Following his tour with the Snowbirds in 2012/2013, Brent took his airshow career to the next level. Purchasing a beautiful Pitts S-2, he had the good fortune of polishing his aerobatic prowess with airshow legend Wayne Handley.

2017 will mark Brent’s fourth season as an unrestricted, surface-rated aerobatic performer. Expect an adrenaline-filled, heart-pumping series of tumbles, torque rolls, and loops. The Pitts Special is THE airshow airplane to inspire young and old to pursue their passions!

Yellow Thunder

David Watson

David grew up in Edmonton, Alberta and after moving through Toronto and Calgary, now resides in Beaumont, Alberta. David is a business owner of which he began with his father over 20 years ago. Today he flies purely for recreation; he enjoys the discipline and skill required for aerobatic and formation flying.

In David’s younger years, he tagged along with his father and other Western Warbird Association members, flying (or riding) in everything from Chipmunks, Harvards, Mentors, Expeditors, and a wide variety of other warbirds.

He trained for his pilot’s license in the last Fleet Canuck in the Edmonton Flying Club fleet (C- FEOH) in 1985. Later that year, he immediately acquired a Harvard endorsement flying his father’s Harvard; the same aircraft he now owns and flies in the airshow circuit.

Over the years, David received some basic aerobatic training and has practiced aerobatics regularly since 2002. In 2007, he purchased a Yak-52 aircraft to fly competition aerobatics. David won first place in Sportsman’s category in 2009 - his first contest. David no longer competes, but now has focused his aerobatics in his Harvard.

David now combines his talents of aerobatics and formation flying to demonstrate his abilities to crowds in the Western parts of Canada and the United States.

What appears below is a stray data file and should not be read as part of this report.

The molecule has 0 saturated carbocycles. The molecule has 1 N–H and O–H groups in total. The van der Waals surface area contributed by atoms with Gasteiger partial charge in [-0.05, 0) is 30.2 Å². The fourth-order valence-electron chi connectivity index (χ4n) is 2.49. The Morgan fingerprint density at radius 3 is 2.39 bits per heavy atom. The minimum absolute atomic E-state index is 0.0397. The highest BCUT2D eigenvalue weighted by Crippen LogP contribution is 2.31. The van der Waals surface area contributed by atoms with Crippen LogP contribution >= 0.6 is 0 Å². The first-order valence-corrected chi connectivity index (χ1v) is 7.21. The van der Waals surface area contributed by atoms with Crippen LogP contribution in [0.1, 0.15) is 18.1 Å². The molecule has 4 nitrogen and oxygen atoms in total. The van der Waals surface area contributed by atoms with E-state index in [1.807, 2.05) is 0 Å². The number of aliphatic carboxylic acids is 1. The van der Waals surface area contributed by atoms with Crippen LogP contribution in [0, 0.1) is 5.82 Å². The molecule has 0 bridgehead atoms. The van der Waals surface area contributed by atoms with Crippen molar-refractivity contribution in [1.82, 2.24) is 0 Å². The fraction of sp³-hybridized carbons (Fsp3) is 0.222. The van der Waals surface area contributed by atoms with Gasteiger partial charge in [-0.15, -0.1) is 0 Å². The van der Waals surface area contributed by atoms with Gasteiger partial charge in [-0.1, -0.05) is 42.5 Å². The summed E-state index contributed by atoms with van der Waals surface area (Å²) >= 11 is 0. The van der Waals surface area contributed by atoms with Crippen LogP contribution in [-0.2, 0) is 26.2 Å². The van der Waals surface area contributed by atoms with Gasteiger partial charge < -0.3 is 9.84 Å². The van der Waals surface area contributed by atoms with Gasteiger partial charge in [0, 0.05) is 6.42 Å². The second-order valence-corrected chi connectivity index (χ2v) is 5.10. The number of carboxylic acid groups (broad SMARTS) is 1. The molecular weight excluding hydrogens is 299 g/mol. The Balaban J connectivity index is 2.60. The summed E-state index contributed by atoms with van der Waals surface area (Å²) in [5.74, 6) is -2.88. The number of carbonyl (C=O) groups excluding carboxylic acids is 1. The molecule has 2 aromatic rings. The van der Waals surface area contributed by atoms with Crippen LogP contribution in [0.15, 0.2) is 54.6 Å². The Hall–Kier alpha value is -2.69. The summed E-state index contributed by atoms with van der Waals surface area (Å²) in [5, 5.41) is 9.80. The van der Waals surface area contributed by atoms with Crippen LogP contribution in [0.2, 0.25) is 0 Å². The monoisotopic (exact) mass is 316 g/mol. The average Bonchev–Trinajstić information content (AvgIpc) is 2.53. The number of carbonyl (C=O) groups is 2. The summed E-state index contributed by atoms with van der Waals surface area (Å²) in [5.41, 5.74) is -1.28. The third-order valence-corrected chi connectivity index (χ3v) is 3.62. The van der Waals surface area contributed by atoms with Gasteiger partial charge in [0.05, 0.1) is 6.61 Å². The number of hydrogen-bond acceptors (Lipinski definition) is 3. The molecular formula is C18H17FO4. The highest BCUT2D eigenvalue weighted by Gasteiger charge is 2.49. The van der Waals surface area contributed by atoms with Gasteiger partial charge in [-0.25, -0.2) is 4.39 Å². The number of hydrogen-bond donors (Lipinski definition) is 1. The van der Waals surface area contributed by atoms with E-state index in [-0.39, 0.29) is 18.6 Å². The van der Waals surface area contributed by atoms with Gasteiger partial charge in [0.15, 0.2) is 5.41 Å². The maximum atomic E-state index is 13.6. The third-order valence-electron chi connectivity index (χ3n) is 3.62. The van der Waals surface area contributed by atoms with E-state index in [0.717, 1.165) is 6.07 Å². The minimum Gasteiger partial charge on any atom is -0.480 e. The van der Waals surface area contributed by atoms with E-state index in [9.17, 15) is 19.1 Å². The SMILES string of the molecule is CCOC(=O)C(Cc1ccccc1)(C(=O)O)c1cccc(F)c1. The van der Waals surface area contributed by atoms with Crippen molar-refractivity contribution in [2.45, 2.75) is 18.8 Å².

Drew Watson

Drew resides in Edmonton with his wife, Wendy, and two teenage children. Drew is a business owner in the information technology sector, providing consulting services to businesses in the Edmonton region. Drew is a lifelong learner who, among his aviation education, is a recent graduate of Grant MacEwan University’s Bachelor of Commerce program.

Drew’s passion for warbirds started when he had his first ride in his father’s ex-RCAF Chipmunk. Drew was exposed to more warbirds as he grew up while travelling to various airshows, fly- ins, and social gatherings with his father. At these events Drew managed to scrounge rides by cleaning airplanes for their owners; these rides were in a variety of ex-military aircraft such as the P-51 Mustang, B-25 “Mitchell” Bomber, Harvard, Cessna Crane “The Bamboo Bomber”, Stearman, and the Beech 18 ‘Expeditor’.

Drew purchased his first airplane, a Fleet Canuck, in 2000 and obtained his private pilot license in this airplane in 2002. Within two years, and a whole lot of practice, Drew was checked out in his father’s Harvard, now owned by his brother, David. Drew purchased his Harvard in 2002 from a family friend and used this airplane to get his commercial license shortly thereafter. Drew now mostly flies small twin engine airplanes for various companies in Central Alberta.

Drew can be found flying his Harvard with his brother, David, in the Ponoka, Alberta area or at various airshows in Western Canada and the United States.

Gary Ward Airshows

Gary began his airshow career in 1998 in a Pitts S2-B. In 1999, he moved to the Giles 202 and in 2006, he became the first pilot to begin flying airshows in the awesome new MX2! The MX2 is the absolute latest in unlimited aerobatic aircraft. It is strong, fast, and very agile! The entire airframe is constructed of aerospace quality carbon fiber to provide maximum strength and stiffness with minimum weight. The MX2 is powered by a Lycoming engine modified by LYCON to produce more than 350 HP! Please check out our website for more information about one of the most exciting and entertaining performances you will ever see in any aircraft.

Erickson Aircraft Collection

The Erickson Aircraft Collection proudly displays a vintage aircraft collection started by Jack Erickson in 1983. The collection features over twenty rare aircraft, most of which are still in flying condition. The newly named Collection will feature rare aircraft that are still in flying condition such as the P-38 Lightning, P-51 Mustang, Ki43 Hayabusa, F4U Corsair, SBD Dauntless, Grumman Duck and B-17 Flying Fortress.